How To Cinch Up A Dress Without Any Sewing

We may receive a commission on purchases made from links.

Style isn't defined by sporting the most fashionable attire, but by calling attention to your body's best features. And certain looks are flattering to all body shapes. The right amount of cinching at the waistline can create the illusion of feminine curves, whether your body type is an hourglass, triangle, athletic, or round. A cinched waist, according to, can make your mid-section appear thinner while accentuating your hips and upper body. For example, if you have an athletic body type with lean muscles, broad shoulders, and narrow hips, a cinched waist can give your body an hourglass effect (via The YesStylist).

But what about the body-fitting dress you bought online that turns out to be too big? Or the stunning dress, with a pattern you're certain will look good on you, that is sold out in your size? Will you walk away from the next size up only because it may be too loose-fitting? If you want a dress that flatters your waistline but are stuck with one that's too large, fear not! You can cinch it up with some basic techniques that don't involve a sewing machine.

Here's how to achieve a cinched look with simple hacks.

Define your waistline with a belt

With their ability to highlight the waist, Texas-based stylist and clothing designer Merrick White describes belts as "the easiest way to upgrade any outfit," on her blog No matter how basic and baggy your outfit is, a belt can take it to the next level by giving your ensemble a focal point, more texture, and more structure. Even if your clothing is already form-fitting, you can add a fashionable touch by belting your waist.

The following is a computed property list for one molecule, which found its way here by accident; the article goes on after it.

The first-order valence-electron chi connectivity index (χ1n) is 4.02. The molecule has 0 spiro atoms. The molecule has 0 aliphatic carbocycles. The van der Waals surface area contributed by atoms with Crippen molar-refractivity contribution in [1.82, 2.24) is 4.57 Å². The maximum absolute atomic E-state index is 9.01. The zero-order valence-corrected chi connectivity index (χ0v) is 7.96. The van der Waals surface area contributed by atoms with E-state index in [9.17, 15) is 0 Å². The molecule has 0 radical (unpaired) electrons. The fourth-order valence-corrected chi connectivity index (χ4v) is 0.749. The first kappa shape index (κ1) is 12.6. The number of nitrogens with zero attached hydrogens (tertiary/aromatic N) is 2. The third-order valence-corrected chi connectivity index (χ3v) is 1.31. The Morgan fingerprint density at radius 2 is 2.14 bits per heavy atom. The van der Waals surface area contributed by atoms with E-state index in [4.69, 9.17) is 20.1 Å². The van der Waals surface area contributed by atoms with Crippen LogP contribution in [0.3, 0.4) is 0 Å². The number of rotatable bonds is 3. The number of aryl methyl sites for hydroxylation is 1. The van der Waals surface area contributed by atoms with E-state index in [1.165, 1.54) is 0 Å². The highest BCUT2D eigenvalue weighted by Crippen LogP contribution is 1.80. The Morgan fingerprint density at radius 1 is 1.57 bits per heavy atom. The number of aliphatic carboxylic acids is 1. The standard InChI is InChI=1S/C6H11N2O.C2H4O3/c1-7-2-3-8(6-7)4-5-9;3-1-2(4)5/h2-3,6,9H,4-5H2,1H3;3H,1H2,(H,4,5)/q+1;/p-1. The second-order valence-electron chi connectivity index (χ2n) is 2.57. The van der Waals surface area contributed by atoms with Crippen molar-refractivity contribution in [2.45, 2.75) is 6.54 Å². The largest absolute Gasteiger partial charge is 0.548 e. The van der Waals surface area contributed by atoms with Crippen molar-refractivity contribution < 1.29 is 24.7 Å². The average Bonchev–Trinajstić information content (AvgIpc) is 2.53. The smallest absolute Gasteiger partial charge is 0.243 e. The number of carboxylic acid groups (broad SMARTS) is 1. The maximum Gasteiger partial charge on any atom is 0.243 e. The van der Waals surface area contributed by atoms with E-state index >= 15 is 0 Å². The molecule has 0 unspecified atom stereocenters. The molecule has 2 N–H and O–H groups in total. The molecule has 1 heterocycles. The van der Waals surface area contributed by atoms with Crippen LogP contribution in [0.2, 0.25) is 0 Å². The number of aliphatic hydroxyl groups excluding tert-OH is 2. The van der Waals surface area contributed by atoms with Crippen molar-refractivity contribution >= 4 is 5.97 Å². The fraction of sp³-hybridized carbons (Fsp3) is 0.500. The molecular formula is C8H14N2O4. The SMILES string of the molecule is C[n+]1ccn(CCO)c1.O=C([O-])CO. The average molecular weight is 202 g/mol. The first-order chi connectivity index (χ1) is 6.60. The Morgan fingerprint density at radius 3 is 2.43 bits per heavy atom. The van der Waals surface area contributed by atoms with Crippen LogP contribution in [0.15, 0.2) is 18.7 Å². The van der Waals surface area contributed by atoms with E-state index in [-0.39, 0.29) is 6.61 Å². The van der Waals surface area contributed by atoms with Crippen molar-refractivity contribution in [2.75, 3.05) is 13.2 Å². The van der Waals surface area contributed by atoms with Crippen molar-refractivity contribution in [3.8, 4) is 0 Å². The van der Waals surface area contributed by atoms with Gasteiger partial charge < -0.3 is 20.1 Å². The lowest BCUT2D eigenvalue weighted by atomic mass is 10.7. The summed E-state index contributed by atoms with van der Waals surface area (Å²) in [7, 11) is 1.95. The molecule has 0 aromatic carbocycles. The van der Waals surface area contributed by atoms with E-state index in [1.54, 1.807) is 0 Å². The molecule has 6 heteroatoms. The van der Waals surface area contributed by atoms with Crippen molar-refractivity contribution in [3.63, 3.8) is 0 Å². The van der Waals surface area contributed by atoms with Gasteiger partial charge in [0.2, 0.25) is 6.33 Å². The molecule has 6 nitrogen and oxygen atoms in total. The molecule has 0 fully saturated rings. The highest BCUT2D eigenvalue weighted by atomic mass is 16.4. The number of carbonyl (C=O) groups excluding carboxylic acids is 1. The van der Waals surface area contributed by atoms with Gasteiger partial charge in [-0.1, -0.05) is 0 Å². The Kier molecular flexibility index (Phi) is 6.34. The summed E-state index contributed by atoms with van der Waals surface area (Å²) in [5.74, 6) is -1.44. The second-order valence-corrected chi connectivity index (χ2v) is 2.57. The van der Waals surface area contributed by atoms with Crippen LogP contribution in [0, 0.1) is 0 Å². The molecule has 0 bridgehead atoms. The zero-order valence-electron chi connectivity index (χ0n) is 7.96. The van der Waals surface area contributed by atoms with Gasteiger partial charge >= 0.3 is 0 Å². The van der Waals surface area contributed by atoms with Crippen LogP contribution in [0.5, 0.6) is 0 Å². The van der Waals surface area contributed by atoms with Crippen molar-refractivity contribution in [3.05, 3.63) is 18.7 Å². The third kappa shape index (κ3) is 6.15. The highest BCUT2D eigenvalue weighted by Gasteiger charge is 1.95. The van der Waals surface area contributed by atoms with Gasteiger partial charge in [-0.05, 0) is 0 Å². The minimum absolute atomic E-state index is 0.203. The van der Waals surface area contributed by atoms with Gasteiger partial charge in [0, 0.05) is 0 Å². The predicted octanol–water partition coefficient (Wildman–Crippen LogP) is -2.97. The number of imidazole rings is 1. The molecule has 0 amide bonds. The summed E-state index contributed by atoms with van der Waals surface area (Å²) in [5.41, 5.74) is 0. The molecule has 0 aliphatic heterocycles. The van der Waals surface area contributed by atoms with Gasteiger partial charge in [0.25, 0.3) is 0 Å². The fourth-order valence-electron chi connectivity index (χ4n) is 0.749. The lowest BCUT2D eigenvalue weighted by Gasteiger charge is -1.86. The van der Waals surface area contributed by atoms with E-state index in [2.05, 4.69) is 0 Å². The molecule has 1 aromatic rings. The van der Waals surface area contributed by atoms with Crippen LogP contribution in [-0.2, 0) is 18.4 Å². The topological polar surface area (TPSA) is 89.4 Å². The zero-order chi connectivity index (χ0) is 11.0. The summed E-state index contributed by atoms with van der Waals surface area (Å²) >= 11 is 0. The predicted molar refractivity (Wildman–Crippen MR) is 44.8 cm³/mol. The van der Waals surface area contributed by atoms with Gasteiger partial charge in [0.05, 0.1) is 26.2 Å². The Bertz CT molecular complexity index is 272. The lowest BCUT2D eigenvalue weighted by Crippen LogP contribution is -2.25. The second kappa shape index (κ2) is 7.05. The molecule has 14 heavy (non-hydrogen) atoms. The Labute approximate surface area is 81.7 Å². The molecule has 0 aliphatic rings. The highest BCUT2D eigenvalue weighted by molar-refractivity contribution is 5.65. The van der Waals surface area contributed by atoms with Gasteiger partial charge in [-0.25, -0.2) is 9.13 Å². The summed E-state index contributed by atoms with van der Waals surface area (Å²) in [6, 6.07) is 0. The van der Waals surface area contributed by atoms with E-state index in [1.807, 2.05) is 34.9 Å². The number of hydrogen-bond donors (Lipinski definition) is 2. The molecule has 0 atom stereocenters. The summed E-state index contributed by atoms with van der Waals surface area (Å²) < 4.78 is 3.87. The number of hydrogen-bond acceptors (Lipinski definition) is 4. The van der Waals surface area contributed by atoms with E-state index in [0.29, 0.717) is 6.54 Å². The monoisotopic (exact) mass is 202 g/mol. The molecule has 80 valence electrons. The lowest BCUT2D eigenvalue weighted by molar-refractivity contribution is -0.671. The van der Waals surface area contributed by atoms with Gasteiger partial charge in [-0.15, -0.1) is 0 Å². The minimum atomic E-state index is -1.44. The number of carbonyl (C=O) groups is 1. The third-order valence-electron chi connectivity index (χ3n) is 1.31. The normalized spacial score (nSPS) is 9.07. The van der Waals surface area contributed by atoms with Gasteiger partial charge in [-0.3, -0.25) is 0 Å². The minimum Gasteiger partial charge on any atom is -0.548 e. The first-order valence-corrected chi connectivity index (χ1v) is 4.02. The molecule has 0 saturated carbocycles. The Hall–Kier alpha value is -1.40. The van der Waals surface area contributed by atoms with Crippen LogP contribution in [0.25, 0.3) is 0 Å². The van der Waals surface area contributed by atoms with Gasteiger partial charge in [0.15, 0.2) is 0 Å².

Belts are classified into three types: slim, medium, and wide. Depending on your preferences, you may mix and match belts with a broad selection of outfits, ranging from shirt dresses to flare and maxi dresses. Keep in mind that the belt you wear should be proportionate to the size of your dress, as noted by The Socialite's Closet. For example, a thick belt can make a tiny dress look shorter and a bit too bold, while a skinny belt on a large dress may look out of sync. Wide belts make a more structured dress pop, but can make a voluminous sweater dress look suffocating. Pairing a belt with a dress is more of a case-by-case situation, so use your best judgment.

Use ribbons and pins for flattering silhouettes

If you're a fan of movies set in the 19th-century Victorian era, you have probably noticed that the fashion of that period is renowned for its empire waistlines. According to MasterClass, an empire waistline is located right below the bust instead of at the natural waistline. This type of waistline lengthens and slims your silhouette, which makes it quite popular in wedding and evening gowns. An ankle-length, gossamer maxi dress is the perfect canvas for an empire waistline. To create the look quickly and easily, all you need to do is tie a ribbon just below the bust. By cinching your dress above your natural waistline, you can hide any signs of thickness around your belly area.

Another way to cinch your dress is to use safety pins, Bellatory suggests. Small enough to go unnoticed, safety pins allow you to be creative and experiment with all sorts of forms. You can find your natural waistline and tighten that area with pins, or attach the pins in any baggy spots to make you look fit and chic.

Turns out you don't have to be an expert seamstress to make your loose-fitting dresses more flattering. Simply invest in a few belts, ribbons, and safety pins.